Pin Me

Understanding T-Bills

written by: Nicki H•edited by: Rebecca Scudder•updated: 1/4/2010

T-Bills are a low-risk investment that allows you to earn a return quickly. Read on to learn about the benefits of t-bills and possible tax advantages.

  • slide 1 of 7

    What is a T-Bill?

    A T-Bill is a debt obligation that is backed by the United States government. These are designed to finance national debt. When an individual makes this type of investment, they’re essentially purchasing stock in the US government. The T-Bill is purchased at a price lower then the stated value, and investors can choose from a variety of terms; from 28 days to a year. The longer the term, the more money you’ll earn on the investment.

  • slide 2 of 7

    Safety of T-Bills

    This investment is very popular because it’s a less risk investment then more aggressive options; like the stock market. Investors can also earn money quickly without tying their money up for longer then a year. This investment is also considered to be very liquid – meaning you can transfer the investment easily. But the downfall of T-Bills is they earn lower returns then more aggressive options.

  • slide 3 of 7

    How to Purchase T-Bills

    T-Bills can be purchased from a bank, stockbroker or directly from the government’s Electronic Services for Treasury Bills, Notes and Bond service. Purchasing a T-Bill directly from the government will save you from paying commission; however you will be assessed a $34 fee if you sell before the maturity date. And if your holdings are larger then $100,000 you’ll be charged a $25 annual fee.

    Also, when purchasing directly from the government, you won’t have access to the shorter 4 week term. You’ll need to visit a bank or stockbroker to purchase this type of T-Bill. Also, ask your broker about 182-day t-bills, which are popular investments.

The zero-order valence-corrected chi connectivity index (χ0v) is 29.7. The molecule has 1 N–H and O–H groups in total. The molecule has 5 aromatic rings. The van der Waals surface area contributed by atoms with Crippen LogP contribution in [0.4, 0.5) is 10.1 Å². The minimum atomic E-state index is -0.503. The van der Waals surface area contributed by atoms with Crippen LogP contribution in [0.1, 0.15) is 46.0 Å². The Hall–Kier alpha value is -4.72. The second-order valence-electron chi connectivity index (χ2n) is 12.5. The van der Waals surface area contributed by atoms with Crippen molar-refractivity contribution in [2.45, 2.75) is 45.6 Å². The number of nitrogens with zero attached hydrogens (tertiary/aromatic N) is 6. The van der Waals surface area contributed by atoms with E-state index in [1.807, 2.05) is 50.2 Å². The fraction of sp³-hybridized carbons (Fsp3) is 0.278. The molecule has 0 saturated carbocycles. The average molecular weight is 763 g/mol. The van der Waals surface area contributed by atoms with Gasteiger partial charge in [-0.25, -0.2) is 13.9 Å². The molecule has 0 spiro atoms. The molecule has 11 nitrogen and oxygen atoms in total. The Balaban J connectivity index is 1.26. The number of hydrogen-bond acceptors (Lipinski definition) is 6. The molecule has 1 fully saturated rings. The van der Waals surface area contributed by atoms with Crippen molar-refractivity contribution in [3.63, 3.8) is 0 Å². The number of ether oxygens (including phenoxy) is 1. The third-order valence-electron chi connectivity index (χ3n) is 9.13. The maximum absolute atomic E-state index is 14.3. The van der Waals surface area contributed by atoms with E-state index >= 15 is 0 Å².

• slide 4 of 7

    Competitive vs. Non-Competitive Bid

    When purchasing your T-Bill you’ll need to determine if you’ll make a competitive or non-competitive bid. If you place a non-competitive bid, you’re accepting the Treasury bill’s current interest rate without any negotiation. Many beginners use this strategy to make the process easy.

    However, you can also place a competitive bid which allows you to state what return you want to earn. If your rate is higher then the auction rate, it will be rejected. However, if it’s lower, you’ll secure your desired rate of return. If you haven’t completed competitive bids before, seek the assistance of a qualified stock broker to assist in this process.

  • slide 5 of 7

    Minimum T-Bill Purchase

    Previously, the government had a $1,000 minimum purchase on T-Bills. However, the rule has changed and now individuals can invest for as little as $100. The maximum investment allowed is 1 million dollars.

  • slide 6 of 7

    About Taxes on T-Bills

    When investing in T-Bills you are except from paying state and local taxes on your investment. However, you are required to claim this investment on your federal tax return.

  • slide 7 of 7

    Cashing in on T-Bills before they Mature

    If you decide to cash in on your T-Bill before it matures you have two options. You can sell it on the secondary market or the government will charge you a $34 fee for selling it back early. If you decide to sell on the secondary market, talk with your stockbroker or bank.